150 Years Of The Atlantic July/August 2006

Idealism & Practicality

This is the sixth in a series of archival excerpts in honor of the magazine’s 150th anniversary. This installment is introduced by James Fallows, a national correspondent for The Atlantic.
The Growth of Our Foreign Policy
March 1900
By Richard Olney

Two years after the Spanish-American War left the United States for the first time in command of overseas territories (including Puerto Rico, Guam, and the Philippines), former Secretary of State Richard Olney hailed the country’s emergence as a world power, but warned against ill-considered expansion or excessive missionary zeal.

Though historians will probably assign the abandonment of the isolation policy of the United States to the time when this country and Spain went to war over Cuba, and though the abandonment may have been precipitated by that contest, the change was inevitable, had been long preparing, and could not have been long delayed. The American people were fast opening their eyes to the fact that they were one of the foremost Powers of the earth and should play a commensurately great part in its affairs. Recognizing force to be the final arbiter between states as between individuals, and merit however conspicuous and well-founded in international law to be of small avail unless supported by adequate force, they were growing dissatisfied with an unreadiness for the use of their strength which made our representatives abroad less regarded than those of many a second or third class state, and left American lives and property in foreign countries comparatively defenseless ...;

The United States has come out of its shell and ceased to be a hermit among the nations, naturally and properly. What was not necessary and is certainly of the most doubtful expediency is that it should at the same time become a colonizing Power on an immense scale ...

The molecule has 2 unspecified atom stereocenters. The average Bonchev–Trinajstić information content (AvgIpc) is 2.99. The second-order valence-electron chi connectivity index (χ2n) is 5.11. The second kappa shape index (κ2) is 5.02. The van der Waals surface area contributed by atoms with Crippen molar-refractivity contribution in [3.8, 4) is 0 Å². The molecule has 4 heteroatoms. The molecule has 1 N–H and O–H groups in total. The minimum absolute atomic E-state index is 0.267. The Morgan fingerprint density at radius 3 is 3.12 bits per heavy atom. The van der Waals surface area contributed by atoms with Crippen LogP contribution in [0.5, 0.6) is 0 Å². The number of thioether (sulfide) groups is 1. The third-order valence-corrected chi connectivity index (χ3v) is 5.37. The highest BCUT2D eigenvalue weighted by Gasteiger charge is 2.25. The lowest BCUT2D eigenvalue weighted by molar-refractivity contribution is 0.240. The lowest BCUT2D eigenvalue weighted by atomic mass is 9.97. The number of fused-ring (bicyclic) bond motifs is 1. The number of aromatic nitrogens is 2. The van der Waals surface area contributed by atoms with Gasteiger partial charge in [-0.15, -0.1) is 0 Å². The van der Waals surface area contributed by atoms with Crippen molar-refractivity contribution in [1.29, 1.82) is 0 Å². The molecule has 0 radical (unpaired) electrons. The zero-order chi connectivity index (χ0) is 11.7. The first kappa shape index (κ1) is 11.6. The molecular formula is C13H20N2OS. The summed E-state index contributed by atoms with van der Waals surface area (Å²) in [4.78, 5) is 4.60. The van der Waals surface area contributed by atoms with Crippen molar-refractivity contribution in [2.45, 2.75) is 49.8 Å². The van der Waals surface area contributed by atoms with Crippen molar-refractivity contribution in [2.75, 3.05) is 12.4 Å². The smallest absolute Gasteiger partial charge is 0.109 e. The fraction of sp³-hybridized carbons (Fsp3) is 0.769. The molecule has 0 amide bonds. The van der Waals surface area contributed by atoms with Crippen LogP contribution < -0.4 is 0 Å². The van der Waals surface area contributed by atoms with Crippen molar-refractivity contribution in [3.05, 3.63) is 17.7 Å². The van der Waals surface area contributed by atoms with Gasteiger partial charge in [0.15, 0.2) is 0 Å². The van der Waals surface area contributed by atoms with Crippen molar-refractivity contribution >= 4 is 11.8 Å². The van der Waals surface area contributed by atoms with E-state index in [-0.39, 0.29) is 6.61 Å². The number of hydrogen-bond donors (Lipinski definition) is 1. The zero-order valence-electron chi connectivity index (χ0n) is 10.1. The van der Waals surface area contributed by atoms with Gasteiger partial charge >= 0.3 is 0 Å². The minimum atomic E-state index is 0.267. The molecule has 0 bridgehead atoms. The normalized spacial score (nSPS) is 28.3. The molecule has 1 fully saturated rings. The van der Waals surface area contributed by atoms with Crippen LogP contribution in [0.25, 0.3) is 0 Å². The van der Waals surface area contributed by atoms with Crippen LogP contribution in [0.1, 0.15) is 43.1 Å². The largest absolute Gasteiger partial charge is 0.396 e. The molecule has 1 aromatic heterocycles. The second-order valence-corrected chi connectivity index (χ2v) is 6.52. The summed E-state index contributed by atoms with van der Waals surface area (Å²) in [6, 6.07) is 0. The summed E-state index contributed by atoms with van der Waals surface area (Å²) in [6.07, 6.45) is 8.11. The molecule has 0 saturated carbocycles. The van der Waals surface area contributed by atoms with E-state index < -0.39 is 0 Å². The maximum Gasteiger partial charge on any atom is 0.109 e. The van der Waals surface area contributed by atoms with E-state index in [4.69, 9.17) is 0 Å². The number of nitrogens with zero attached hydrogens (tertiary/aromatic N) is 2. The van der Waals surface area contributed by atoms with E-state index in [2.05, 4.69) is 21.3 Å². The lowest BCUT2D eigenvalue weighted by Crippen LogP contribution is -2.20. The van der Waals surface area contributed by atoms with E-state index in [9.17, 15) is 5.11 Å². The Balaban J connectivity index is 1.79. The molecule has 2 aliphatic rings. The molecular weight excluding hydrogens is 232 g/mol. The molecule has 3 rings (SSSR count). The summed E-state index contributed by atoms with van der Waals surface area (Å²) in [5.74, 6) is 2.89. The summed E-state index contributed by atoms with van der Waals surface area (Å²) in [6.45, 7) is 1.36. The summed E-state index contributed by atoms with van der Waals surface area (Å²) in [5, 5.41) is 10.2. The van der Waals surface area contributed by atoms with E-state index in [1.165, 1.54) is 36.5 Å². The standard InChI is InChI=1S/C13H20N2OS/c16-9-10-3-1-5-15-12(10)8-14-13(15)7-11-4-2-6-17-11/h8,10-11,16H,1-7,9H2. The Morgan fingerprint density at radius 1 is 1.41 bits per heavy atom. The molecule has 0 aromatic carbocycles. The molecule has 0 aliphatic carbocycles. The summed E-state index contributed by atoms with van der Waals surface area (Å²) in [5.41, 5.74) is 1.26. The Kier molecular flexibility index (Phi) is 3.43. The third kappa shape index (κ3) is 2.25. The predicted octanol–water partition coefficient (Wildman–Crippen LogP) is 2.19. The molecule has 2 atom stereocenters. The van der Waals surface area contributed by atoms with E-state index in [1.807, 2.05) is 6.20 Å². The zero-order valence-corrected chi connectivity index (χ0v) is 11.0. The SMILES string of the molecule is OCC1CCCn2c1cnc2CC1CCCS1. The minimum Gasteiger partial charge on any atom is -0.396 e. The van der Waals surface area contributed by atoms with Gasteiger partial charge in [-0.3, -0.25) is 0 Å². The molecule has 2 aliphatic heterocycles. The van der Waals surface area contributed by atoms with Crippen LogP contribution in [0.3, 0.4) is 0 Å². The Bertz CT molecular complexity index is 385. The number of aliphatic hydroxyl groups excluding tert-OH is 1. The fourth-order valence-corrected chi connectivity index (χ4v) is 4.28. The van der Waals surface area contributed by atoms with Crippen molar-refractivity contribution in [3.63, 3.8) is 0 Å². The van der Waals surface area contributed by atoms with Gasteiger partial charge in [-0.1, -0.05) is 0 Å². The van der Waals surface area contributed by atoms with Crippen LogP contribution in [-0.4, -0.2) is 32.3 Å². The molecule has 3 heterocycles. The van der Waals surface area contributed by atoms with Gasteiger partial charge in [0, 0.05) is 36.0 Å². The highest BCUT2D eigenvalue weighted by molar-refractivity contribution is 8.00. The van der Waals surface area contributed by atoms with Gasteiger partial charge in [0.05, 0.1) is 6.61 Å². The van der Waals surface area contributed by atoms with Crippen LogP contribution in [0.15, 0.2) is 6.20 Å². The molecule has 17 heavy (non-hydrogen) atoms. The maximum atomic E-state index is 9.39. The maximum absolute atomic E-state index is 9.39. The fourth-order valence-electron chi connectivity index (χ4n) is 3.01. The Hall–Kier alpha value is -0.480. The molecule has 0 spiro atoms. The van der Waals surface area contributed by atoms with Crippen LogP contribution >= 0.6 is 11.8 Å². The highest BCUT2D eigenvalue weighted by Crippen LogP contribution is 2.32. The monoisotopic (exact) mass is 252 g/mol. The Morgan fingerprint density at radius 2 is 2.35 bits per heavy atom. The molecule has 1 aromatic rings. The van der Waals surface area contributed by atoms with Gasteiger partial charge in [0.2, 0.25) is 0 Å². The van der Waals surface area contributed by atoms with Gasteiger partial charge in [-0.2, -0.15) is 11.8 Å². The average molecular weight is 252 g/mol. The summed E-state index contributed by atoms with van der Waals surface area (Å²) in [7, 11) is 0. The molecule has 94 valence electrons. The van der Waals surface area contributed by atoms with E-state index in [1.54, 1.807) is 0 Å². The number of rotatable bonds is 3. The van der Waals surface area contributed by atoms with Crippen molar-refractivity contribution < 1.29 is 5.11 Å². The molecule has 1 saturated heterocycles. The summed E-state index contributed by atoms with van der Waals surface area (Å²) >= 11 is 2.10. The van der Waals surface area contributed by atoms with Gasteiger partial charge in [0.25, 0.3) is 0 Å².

[No great power] can afford not to attend strictly to its own business and not to make the welfare of its own people its primary object—none can afford to regard itself as a sort of missionary nation charged with the rectification of errors and the redress of wrongs the world over. Were the United States to enter upon its new international role with the serious purpose of carrying out any such theory, it would not merely be laughed at but voted a nuisance by all other nations—and treated accordingly.

Volume 85, No. 509, pp. 289–301

Presented by

Join the Discussion

After you comment, click Post. If you’re not already logged in you will be asked to log in or register with Disqus.

Please note that The Atlantic's account system is separate from our commenting system. To log in or register with The Atlantic, use the Sign In button at the top of every page.

blog comments powered by Disqus

Video

A Stop-Motion Tour of New York City

A filmmaker animated hundreds of still photographs to create this Big Apple flip book

Video

The Absurd Psychology of Restaurant Menus

Would people eat healthier if celery was called "cool celery?"

Video

This Japanese Inn Has Been Open For 1,300 Years

It's one of the oldest family businesses in the world.

Video

What Happens Inside a Dying Mind?

Science cannot fully explain near-death experiences.

More in National

More back issues, Sept 1995 to present.

Just In